How To Find Your Learning Style: The Complete 19-Step Guide

how to enjoy learning again

If you want to understand how to find your learning style, you’ll love this article.

Everyone learns in their own unique way. Some people like to learn by listening, while others prefer to learn visually. Most people learn best when they use a wide range of learning techniques.

If you’re a student or simply looking to broaden your knowledge, determining your learning style can teach you how to improve your understanding of various subjects.

How to Find Your Learning Style:

1. Explore different learning styles.

Understanding the differences between the differing types of learning is important to define your own learning style. To learn more about this topic, you can find many books and websites. Ask the librarian at your local library about them. You can even consult your school guidance counselor.

According to most people, the seven most common learning styles are visual, auditory, verbal, physical, logical, social, and solitary.

2. Experiment with visual learning.

After you have learned a bit, start experimenting with different learning techniques. It may be helpful to try different learning methods to see what works best for you. You can start with visual learning, which involves learning using pictures and other visual aids.

Consider this if you depend on graphics to help you understand important concepts. For example, do you find the illustrations in biology textbooks more useful than the textual information?

Try incorporating additional pictures into the subject you are studying. If you are preparing for a history test, make a chart where you mark off the most significant topics. If you find this handy, it means you’re a visual learner.

If you are a visual learner, you may find it easier to follow a map with marked dots than written instructions.

3. Try your hand at auditory learning.

Auditory learning refers to learning through sound and music. If you are not sure if this solution is right for you, take some time to incorporate sound into your learning sessions. For starters, you can see if reading selected passages from a textbook out loud or listening to an audiobook helps you focus and understand the content.

You may be an auditory learner if you need to hear something aloud to fully understand it. Try this: To see if listening to content is working for you, try repeating the key points to a classmate.

Do you have a habit of talking while reading? This is a sign of learning by listening. Another sign that you learn by listening is that you’re easily distracted by pictures and written words.

4. Learn by using words.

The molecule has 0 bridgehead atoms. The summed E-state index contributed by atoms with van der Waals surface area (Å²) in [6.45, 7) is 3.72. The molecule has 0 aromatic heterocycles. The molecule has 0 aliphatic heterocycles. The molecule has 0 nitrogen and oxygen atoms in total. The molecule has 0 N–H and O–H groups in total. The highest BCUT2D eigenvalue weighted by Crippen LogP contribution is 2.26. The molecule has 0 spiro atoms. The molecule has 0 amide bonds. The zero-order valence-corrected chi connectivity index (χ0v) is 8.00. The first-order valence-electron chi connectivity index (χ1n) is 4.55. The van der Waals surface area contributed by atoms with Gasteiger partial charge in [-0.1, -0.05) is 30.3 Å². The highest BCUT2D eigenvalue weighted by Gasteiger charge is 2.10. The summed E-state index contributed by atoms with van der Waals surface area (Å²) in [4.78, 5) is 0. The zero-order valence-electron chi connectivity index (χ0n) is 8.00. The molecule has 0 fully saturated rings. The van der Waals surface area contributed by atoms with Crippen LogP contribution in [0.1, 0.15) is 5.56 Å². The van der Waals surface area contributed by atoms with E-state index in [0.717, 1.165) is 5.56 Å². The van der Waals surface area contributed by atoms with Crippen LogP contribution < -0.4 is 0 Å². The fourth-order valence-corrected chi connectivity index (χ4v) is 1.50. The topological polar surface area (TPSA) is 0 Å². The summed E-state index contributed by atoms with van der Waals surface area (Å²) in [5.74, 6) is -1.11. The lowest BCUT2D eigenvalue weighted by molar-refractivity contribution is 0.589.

Words, both spoken and written, are more comfy for verbal learners. If you are an avid reader, you are most likely used to learning verbally. One of the best methods of consolidating knowledge is reading.

Consider whether you prefer to listen to lectures or oral presentations. Verbal learners usually dislike group projects or activities.

Do you make handouts when you study? It shows that you enjoy learning through speech.

5. Assimilate knowledge through movement.

Another popular learning method is kinesthetic learning. Kinesthetic learners depend on their hands, touch, and physical actions to learn. With this sort of learning, movement is extremely important to memorize knowledge.

If the thought of sitting through lectures makes you anxious, physical exercise can help you study more effectively. Do you tend to get restless a lot? Here’s another tip:

Try incorporating some movement into your daily routine to see if you are a physical learner. While reading, try to stand up.

Use tangible objects as much as possible. Make a set of flashcards so you can physically skim the information.

6. Look at the logic.

Logical learning is another learning approach you can try. Puzzle solvers who like to use logic and systems to find solutions are called logicians. People who excel at arithmetic are often logicians.

Try changing the way you consider things to see if you’re a rational learner. Instead of looking at the entire picture, focus on individual parts.

One of the foundations of rational learning is making connections. You are most likely a logical learner if it’s in your nature to look for apparent connections between things.

7. Participate in group learning.

Some people learn better when they’re involved with other people. Social learners like to study in groups or with at least one other person. If you enjoy working with other people, you may be a social learner. Many social students have siblings or were raised in homes with lots of other people.